It is the parlor game of the pandemic. Among a certain segment of the scrolling classes, art and literary division, firing up their tablets and smartphones each morning has taken on aspects of a whodunit. Rifling through Instagram feeds, they register with half yawns the sponsored posts and thirst traps, the Throwback Thursday selfies and banal memes of cats. All the while they are waiting to happen upon the latest clue from a particular account.
It is that of rg_bunny1, an enigmatic and anonymous, unabashedly niche figure who, since at least the beginning of lockdown, has released into the daily Instagram slipstream a daily torrent of quirky, particular images that, taken together, speak to an aesthetic that delights, confounds, fixates and infuriates in equal measures and that belongs to who-knows-who.
Modestly at first, and then in manic bursts of oversharing, rg_bunny1 has data-mined images from an impressive cultural gold mine that seem in sequence to resemble the jumbled contents of an obsessive and over-cultivated mind.
On one day, his followers may encounter, say, three rare images of the ballerina Anna Pavlova in the embrace of an actual swan. They may come upon a mug shot of the publicist Lizzie Grubman taken after her 2001 arrest on charges of intentionally backing her S.U.V. into a Hamptons crowd, followed by Julian Wasser’s iconic portrait of Joan Didion slouched against her Daytona yellow Corvette Stingray, cigarette in hand.
Followers have almost come to expect a daily dose of works by 20th-century art greats (Mark Rothko, Picasso, Cy Twombly, Robert Rauschenberg, Warhol, Louise Bourgeois, Francis Bacon) with the occasional wild card like Clyfford Still thrown into the mix. They anticipate details of paintings culled from the byways of the Western canon (from John Singer Sargent to Chaim Soutine to Édouard Vuillard) as filtered through rg_bunny’s quirky eye.
They delight in snapshots of the artists themselves; of film stars and directors from a knowledge base specific to rg_bunny1’s decidedly Eurocentric cinematic, mostly nostalgic tastes (Alain Delon, Romy Schneider, Pier Paolo Pasolini); to hypnotic video clips of Maria Callas from ancient television interviews.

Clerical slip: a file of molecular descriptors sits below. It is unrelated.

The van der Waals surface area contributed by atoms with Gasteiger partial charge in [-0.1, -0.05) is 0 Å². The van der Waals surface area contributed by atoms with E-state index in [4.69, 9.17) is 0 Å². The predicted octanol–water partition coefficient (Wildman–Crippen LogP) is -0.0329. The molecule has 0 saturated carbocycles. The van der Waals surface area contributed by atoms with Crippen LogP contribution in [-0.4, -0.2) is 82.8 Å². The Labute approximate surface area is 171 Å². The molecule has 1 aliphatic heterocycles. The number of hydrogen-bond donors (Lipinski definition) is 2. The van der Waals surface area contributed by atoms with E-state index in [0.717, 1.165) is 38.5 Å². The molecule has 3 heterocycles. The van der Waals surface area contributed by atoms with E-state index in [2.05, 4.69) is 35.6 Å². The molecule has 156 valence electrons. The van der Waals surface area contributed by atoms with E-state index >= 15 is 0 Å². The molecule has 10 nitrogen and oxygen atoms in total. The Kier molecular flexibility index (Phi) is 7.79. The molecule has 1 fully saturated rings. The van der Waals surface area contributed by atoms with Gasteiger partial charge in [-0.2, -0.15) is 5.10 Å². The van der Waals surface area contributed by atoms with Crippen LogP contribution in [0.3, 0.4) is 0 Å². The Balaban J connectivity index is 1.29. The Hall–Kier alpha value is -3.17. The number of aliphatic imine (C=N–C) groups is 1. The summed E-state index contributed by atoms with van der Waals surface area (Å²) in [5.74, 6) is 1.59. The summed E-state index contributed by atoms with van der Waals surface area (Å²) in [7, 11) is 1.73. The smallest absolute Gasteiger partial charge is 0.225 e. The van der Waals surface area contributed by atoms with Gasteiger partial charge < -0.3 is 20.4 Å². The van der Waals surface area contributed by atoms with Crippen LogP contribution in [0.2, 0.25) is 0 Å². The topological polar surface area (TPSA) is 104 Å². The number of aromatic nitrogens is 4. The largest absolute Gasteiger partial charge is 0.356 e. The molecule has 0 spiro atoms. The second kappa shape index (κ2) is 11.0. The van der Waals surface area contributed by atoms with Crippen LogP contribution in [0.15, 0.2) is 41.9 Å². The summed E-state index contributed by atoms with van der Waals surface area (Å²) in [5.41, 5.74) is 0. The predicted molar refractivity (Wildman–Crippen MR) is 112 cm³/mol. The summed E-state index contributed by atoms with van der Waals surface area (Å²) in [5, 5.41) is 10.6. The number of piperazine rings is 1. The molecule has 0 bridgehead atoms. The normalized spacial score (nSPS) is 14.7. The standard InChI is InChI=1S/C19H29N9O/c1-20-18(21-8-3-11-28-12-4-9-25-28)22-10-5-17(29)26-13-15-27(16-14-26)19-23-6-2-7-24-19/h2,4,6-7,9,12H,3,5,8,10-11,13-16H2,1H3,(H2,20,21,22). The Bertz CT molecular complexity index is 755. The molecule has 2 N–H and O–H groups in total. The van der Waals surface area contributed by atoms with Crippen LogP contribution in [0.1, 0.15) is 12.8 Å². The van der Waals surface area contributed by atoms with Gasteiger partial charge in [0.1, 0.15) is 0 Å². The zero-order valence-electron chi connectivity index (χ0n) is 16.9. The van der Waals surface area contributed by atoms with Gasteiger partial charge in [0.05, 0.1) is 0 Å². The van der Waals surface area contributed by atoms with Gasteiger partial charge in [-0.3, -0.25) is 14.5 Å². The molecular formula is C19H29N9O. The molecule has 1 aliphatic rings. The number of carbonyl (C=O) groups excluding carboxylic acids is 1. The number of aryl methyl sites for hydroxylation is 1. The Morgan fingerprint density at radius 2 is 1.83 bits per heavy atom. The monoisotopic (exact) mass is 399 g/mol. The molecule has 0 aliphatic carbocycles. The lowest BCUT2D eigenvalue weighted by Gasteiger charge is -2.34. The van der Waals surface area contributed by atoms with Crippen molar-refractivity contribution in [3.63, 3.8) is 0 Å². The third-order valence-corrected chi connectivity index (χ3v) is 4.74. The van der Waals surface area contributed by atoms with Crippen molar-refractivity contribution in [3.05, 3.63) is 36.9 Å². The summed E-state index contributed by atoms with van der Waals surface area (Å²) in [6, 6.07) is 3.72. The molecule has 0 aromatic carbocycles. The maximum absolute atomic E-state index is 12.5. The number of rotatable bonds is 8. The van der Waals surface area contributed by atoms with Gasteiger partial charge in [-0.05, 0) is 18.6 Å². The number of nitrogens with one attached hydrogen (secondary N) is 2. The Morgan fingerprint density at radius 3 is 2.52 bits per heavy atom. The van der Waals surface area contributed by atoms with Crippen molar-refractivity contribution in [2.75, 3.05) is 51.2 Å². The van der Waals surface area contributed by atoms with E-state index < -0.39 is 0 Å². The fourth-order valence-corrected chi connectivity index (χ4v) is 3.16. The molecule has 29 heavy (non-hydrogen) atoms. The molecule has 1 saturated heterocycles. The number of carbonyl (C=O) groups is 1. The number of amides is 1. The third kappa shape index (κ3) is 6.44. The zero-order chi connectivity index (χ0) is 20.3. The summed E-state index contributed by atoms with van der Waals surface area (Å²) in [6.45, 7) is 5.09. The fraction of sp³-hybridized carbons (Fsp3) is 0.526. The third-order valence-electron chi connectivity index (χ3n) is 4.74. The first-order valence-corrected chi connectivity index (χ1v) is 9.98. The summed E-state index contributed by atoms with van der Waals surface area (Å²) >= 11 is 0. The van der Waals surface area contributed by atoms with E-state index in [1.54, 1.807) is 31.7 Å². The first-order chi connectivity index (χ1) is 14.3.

“He posts incredible archival photos,” said Charlie Scheips, a writer and painter and the founding director of the Condé Nast archive. “It’s not Corbis or Getty or the common stuff you can Google and search Marilyn Monroe.”
Daily, and sometimes hourly, rg_bunny posts obscure paparazzi shots (Anita Ekberg taking aim at the paparazzi with a bow and arrow); images capturing the motley coterie of drag queens, artists and sycophants that surrounded Andy Warhol; portraits of the beautiful doomed socialite Tina Chow; of the socialite and model Penelope Tree at Truman Capote’s Black and White Ball; of Watteau pierrots; of Yves Klein as a child; of the brilliant and drunkard German artist Martin Kippenberger; of the English playwright Joe Orton wearing a jock strap.
The glacially blond socialite C.Z. Guest may suddenly turn up in a variety of moods and settings (and as painted by Salvador Dalí) followed by a run of fragments from, say, Goya’s 18th-century aquatint series, “The Sleep of Reason Produces Monsters.”
“He definitely likes Hockney, he definitely likes old Hollywood,” Mr. Scheips said. “There are other tropes, like male nudes but not the usual stuff. One day he was posting the erotic drawings of Duncan Grant.”
If there are baseline characteristics of the rg_bunny account, they are enigmatic juxtaposition and unbridled obsession. Even those traits are snake-fascinating to a cadre of followers that, while minute (under 1,700) in comparison to that of, say, an influencer and model like Kendall Jenner (169 million), could easily pass for the membership roster of some exclusive spot like the Groucho Club in London.
Run down the list of his followers and you’ll find the painters Tracey Emin and Jack Pierson; the New Yorker cartoonist Roz Chast; Luke Syson, the director of the Fitzwilliam Museum in Cambridge, England; a smattering of European nobilities with surnames like Windisch-Graetz and Schönbrunn; fashion folk like the hatter Philip Treacy and the Schiaparelli designer Daniel Roseberry; the art photographer Roe Ethridge; the critic and curator Hilton Als; the film director Whit Stillman; and, yes, Madonna.